Better-than-expected gilt auctions cut-off, expectations of a decline in securities supply and surplus liquidity were the factors that boosted investor sentiments in November.
Government bond prices marginally gained during the month and helped debt funds to post positive returns. The yield on the 10-year benchmark 6.9% government bond maturing in 2019 declined to 7.26% in November, from 7.3% in October.
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However, higher inflationary pressures, particularly emanating from higher food prices, kept bond prices in check. The inflation rate of food articles in the country rose to 17.47% in the week ended 21 November, from 15.58% in the previous week. Primary articles inflation in the week ended 21 November rose to 12.53%, from 11.04% a week earlier.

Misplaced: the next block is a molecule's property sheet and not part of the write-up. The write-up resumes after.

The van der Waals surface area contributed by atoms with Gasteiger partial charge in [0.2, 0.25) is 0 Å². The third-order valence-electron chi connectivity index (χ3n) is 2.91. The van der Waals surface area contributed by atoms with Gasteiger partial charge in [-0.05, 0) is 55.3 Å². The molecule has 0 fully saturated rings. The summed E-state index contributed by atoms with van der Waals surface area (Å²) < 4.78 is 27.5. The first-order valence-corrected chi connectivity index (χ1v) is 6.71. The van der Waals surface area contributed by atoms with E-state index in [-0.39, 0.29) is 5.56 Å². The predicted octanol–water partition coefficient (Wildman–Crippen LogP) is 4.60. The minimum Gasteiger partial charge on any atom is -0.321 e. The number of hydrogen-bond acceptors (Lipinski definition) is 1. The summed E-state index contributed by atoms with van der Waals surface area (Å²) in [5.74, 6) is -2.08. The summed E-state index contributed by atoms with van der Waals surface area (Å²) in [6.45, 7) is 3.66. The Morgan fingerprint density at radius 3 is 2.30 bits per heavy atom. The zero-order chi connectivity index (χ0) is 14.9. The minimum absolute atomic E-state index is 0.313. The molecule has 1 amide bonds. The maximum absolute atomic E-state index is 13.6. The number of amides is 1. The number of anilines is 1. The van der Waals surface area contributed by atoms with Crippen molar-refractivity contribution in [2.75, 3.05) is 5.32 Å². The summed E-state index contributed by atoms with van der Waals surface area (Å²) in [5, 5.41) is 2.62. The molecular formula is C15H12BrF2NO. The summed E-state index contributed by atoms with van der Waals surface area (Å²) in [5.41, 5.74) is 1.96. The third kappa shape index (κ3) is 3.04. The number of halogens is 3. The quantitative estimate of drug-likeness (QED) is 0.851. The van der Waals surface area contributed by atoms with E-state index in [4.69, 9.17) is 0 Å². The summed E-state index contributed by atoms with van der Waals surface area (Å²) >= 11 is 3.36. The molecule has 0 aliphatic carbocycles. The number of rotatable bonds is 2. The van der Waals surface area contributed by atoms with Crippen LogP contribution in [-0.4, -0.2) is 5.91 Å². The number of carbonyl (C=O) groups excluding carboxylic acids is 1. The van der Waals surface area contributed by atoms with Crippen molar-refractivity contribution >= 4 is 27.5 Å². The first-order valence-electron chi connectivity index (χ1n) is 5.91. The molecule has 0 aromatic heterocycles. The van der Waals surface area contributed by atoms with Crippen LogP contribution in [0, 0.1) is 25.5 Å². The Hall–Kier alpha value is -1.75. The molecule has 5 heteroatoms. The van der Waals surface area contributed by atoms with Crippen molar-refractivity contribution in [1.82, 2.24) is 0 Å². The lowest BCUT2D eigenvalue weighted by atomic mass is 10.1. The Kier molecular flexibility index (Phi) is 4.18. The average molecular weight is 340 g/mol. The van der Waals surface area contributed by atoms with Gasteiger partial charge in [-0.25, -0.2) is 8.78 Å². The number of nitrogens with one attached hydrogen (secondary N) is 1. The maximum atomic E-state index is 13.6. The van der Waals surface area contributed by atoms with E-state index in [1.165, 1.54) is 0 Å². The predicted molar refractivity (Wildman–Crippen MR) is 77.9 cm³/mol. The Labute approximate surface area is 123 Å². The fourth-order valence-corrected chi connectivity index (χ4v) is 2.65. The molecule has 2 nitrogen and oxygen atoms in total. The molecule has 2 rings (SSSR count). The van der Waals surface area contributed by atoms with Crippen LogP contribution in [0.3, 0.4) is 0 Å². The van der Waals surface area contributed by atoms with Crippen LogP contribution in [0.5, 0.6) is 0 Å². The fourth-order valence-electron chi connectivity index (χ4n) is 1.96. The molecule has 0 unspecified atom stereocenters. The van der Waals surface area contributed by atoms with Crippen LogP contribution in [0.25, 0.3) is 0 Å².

The stronger-than-expected macroeconomic data also led to fears of end of a loose monetary policy. During the month, data from the Central Statistical Organisation showed industrial growth increased by 9.1% in September, compared with 6% a year ago. The market had expected the Index of Industrial Production to fall to 7%, from a 22-month high of 11% in August.
Bond prices were also hit after gross domestic product data showed the economy grew 7.9% in the July-September quarter, from 6.1% in the previous quarter. The market had expected 6.3% growth in July-September quarter.
Graphics by Ahmed Raza Khan / Mint